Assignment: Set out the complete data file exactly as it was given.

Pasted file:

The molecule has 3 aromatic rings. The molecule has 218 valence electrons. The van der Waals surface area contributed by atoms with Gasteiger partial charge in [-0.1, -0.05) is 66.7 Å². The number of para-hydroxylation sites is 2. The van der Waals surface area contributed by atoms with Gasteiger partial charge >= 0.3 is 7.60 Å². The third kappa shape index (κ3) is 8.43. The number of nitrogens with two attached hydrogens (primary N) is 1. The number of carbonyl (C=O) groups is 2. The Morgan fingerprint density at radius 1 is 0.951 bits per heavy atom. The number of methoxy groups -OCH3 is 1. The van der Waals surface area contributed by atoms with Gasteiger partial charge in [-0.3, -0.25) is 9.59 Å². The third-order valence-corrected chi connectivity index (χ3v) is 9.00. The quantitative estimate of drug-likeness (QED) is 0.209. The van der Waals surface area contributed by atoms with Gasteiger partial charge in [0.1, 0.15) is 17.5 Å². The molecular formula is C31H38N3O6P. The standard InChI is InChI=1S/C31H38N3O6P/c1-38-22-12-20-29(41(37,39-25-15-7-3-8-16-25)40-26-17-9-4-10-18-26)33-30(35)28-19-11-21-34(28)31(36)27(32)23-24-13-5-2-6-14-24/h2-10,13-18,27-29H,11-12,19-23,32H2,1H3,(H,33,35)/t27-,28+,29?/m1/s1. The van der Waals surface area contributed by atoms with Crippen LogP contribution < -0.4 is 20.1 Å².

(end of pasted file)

The molecule has 3 aromatic rings. The molecule has 218 valence electrons. The van der Waals surface area contributed by atoms with Gasteiger partial charge in [-0.1, -0.05) is 66.7 Å². The number of para-hydroxylation sites is 2. The van der Waals surface area contributed by atoms with Gasteiger partial charge >= 0.3 is 7.60 Å². The third kappa shape index (κ3) is 8.43. The number of nitrogens with two attached hydrogens (primary N) is 1. The number of carbonyl (C=O) groups is 2. The Morgan fingerprint density at radius 1 is 0.951 bits per heavy atom. The number of methoxy groups -OCH3 is 1. The van der Waals surface area contributed by atoms with Gasteiger partial charge in [-0.3, -0.25) is 9.59 Å². The third-order valence-corrected chi connectivity index (χ3v) is 9.00. The quantitative estimate of drug-likeness (QED) is 0.209. The van der Waals surface area contributed by atoms with Gasteiger partial charge in [0.1, 0.15) is 17.5 Å². The molecular formula is C31H38N3O6P. The standard InChI is InChI=1S/C31H38N3O6P/c1-38-22-12-20-29(41(37,39-25-15-7-3-8-16-25)40-26-17-9-4-10-18-26)33-30(35)28-19-11-21-34(28)31(36)27(32)23-24-13-5-2-6-14-24/h2-10,13-18,27-29H,11-12,19-23,32H2,1H3,(H,33,35)/t27-,28+,29?/m1/s1. The van der Waals surface area contributed by atoms with Crippen LogP contribution < -0.4 is 20.1 Å².